In the galleries, a constantly changing collection of several hundred works is displayed. Regional and international loans (especially from French museums, with which the museum has concluded an agreement) further enhance the exhibitions. « For a long time, we exhibited Leonardo da Vinci’s La Belle Ferronnière from the Louvre in Paris, or Bonaparte Crossing the Great St Bernard, a portrait of Napoleon on horseback by Jacques-Louis David. The public loved them, » recalls the director. This winter, it received masterpieces from the Musée d’Orsay and the Bibliothèque nationale de France. Visitors can now admire three works by Claude Monet. « But the number of loans is decreasing. At present, there are about 250 pieces on loan. The museum has also made some prestigious acquisitions, including a rare painting by the French Baroque painter Georges de La Tour, La Fillette au brasier (17th century), which is said to have sold for nearly 4 million euros, and a poignant work by Marc Chagall, Entre chien et loup. Through their eclecticism, the works highlight the influences, differences and commonalities of civilisations and eras. From Buddha heads to dancing Shiva, sarcophagi, a marvellous statuette of a Bactrian princess, armour, furniture, carpets, coins, photographs, and books reveal multiple facets of human history to the visitor. « Our collection is growing, and we still have to add to it, » Manuel says simply.

Manuel Rabaté

11h15. Environmental issues

Under the dome, in front of the Leaf of Light, a masterful tree sculpture by the Italian arte povera artist Giuseppe Penone, Manuel welcomes a group of experts from the Abu Dhabi Environmental Agency, who have come to study the possibility of introducing turtles into the pools adjacent to the museum. « Construction and human activity are reducing the living space for many species, » explains one of the experts. The seawater pools could help reintroduce the animals into their natural habitat, but it must be ensured that the turtles do not suffer from human proximity. « Wildlife is part of the cultural heritage and the visitor experience, » says the museum director.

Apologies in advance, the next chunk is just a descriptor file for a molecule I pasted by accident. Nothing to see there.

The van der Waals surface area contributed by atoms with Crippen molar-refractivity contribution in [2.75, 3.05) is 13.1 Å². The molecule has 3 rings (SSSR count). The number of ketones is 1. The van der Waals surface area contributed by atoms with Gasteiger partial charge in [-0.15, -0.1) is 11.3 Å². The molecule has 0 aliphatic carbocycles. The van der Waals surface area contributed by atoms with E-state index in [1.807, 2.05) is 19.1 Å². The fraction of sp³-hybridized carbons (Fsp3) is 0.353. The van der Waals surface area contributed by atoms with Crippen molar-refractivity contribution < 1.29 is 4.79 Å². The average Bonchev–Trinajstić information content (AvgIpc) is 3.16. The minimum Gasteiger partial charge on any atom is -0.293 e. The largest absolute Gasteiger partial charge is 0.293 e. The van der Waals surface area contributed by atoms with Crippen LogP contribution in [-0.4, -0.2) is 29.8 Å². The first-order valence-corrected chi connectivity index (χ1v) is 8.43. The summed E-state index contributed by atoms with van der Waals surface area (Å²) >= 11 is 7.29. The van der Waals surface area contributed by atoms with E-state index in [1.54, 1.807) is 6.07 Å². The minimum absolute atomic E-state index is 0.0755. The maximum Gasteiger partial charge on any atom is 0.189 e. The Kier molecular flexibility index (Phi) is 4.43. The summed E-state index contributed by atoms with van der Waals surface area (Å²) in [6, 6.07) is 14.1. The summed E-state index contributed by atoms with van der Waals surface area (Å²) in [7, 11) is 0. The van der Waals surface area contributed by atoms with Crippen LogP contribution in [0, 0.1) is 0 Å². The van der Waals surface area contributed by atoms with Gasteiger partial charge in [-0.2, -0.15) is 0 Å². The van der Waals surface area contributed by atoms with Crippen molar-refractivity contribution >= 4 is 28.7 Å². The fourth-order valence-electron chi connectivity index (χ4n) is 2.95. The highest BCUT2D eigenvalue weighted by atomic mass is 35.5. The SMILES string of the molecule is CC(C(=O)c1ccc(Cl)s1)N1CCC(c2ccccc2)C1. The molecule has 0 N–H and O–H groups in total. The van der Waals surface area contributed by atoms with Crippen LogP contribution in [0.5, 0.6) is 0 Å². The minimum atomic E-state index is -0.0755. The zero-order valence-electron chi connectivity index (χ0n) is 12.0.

14h45. Eid and birthday

We meet Manuel Rabaté in the auditorium for an update on the preparations for Eid-ul-Fitr. The festival that marks the end of Ramadan will be celebrated for a whole week. The Abu Dhabi Museum is planning film screenings and performances for the occasion. We are also planning the fifth anniversary of the Louvre Abu Dhabi, which will take place in November, » says its director. We will be doing a live duplex with Paris. In the meantime, one of the screens is no longer working and will have to be replaced.

15h. Meeting place

On the way back to the office, we meet Soraya Noujaim, the scientific director in charge of curating and managing the museum’s collections. She is accompanying Sir Antony Gormley, a British archaeologist, anthropologist, art historian and sculptor, considered one of the greatest contemporary artists. Manuel had lunch with him today. Artists, stars, politicians, businessmen, Manuel receives many of them. « My role is to be an ambassador for the museum, to promote it locally and internationally, by giving conferences or welcoming personalities. There is a lot of diplomatic and political activity in the Emirates, so we have many official delegations. In general, visitors are touched by the building and the collection and often find something that resonates with their culture or religion. Recent stars to have visited the museum include Tom Cruise, Frenchman Pierre Morel (director of Taken), Chinese pianist Lang Lang and French DJ David Guetta, who recorded a digital concert at the Louvre Abu Dhabi. Mixing electronic music and projections of the museum’s works, the concert was broadcast on social networks on 31 December. A hit.